In 1987, David Bohm retired from Birkbeck College in London, one year after Krishnamurti ‘s death, but continued his work in quantum physics. The last part of his life gave rise to Bohm’s last contribution to the world, the practice of dialogue, which he felt could help people and society to meet and solve problems in a way that is truly creative and equal. For him, dialogue means that we “engage in a new dynamic relationship in which no speaker is excluded, and in which no particular content is excluded.” In his book ‘On Dialogue’, he wrote: “Dialogue is really aimed at going into the whole thought process and changing the way the thought process occurs collectively.” He explains further how a North American tribe would meet all together from time to time, with no agenda. “They just talked and talked and talked, apparently to no purpose. They made no decisions. There was no leader. And everybody could participate. There may have been wise men or wise women who were listened to a bit more – the older ones – but everybody could talk. The meeting went on, until it finally seemed to stop for no reason at all and the group dispersed. Yet after that, everybody seemed to know what to do, because they understood each other so well.” In 1990, he conducted a seminar at the Oak Grove School, founded by Krishnamurti in Ojai, California.  This was later published as the book ‘Thought as a System’.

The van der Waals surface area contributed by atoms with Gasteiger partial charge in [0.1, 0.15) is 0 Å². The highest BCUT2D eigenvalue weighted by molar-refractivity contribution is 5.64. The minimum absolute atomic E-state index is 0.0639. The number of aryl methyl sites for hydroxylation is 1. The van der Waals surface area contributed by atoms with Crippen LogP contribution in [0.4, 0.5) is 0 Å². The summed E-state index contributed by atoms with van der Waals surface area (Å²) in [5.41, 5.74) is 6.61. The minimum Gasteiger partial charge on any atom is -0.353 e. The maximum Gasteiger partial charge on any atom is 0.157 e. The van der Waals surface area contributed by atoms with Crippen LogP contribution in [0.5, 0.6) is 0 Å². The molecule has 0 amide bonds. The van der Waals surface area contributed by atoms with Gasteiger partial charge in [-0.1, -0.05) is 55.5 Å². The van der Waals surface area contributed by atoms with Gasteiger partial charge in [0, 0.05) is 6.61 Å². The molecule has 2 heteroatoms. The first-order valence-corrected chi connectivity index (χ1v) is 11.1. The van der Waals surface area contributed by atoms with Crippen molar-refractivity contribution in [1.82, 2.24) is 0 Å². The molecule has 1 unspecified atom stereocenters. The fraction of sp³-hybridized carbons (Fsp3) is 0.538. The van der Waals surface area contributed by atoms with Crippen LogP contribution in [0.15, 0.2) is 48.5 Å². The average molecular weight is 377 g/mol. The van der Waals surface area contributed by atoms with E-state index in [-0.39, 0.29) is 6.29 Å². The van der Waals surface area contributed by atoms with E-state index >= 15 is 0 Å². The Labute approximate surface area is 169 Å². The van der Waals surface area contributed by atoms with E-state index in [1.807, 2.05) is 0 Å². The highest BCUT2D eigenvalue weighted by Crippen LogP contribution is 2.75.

Culture is shared meaning. Suppose we were able to share meanings freely without a compulsive urge to impose our view or conform to those of others and without distortion and self-deception. Would this not constitute a real revolution in culture.” 
~ David Bohm (Changing Consciousness)